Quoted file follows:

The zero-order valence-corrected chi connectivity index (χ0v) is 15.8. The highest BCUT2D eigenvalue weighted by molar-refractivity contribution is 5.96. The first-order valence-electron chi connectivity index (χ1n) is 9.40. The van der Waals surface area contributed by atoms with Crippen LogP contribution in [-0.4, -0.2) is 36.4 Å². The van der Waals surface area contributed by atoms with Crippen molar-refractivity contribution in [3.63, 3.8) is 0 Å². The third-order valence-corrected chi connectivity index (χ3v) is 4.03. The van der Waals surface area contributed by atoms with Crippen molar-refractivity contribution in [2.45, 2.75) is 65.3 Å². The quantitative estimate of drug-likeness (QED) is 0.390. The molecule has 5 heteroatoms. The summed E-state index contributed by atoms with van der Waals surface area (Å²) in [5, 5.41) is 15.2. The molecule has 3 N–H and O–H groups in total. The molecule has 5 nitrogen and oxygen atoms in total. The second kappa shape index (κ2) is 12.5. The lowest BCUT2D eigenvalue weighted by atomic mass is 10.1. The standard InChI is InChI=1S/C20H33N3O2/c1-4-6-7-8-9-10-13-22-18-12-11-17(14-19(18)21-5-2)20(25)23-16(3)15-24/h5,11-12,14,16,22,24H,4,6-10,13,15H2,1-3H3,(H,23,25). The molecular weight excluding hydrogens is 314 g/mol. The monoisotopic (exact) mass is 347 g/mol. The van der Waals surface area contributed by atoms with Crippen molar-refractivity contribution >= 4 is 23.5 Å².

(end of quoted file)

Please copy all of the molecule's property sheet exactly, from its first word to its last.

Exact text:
The zero-order valence-corrected chi connectivity index (χ0v) is 15.8. The highest BCUT2D eigenvalue weighted by molar-refractivity contribution is 5.96. The first-order valence-electron chi connectivity index (χ1n) is 9.40. The van der Waals surface area contributed by atoms with Crippen LogP contribution in [-0.4, -0.2) is 36.4 Å². The van der Waals surface area contributed by atoms with Crippen molar-refractivity contribution in [3.63, 3.8) is 0 Å². The third-order valence-corrected chi connectivity index (χ3v) is 4.03. The van der Waals surface area contributed by atoms with Crippen molar-refractivity contribution in [2.45, 2.75) is 65.3 Å². The quantitative estimate of drug-likeness (QED) is 0.390. The molecule has 5 heteroatoms. The summed E-state index contributed by atoms with van der Waals surface area (Å²) in [5, 5.41) is 15.2. The molecule has 3 N–H and O–H groups in total. The molecule has 5 nitrogen and oxygen atoms in total. The second kappa shape index (κ2) is 12.5. The lowest BCUT2D eigenvalue weighted by atomic mass is 10.1. The standard InChI is InChI=1S/C20H33N3O2/c1-4-6-7-8-9-10-13-22-18-12-11-17(14-19(18)21-5-2)20(25)23-16(3)15-24/h5,11-12,14,16,22,24H,4,6-10,13,15H2,1-3H3,(H,23,25). The molecular weight excluding hydrogens is 314 g/mol. The monoisotopic (exact) mass is 347 g/mol. The van der Waals surface area contributed by atoms with Crippen molar-refractivity contribution >= 4 is 23.5 Å².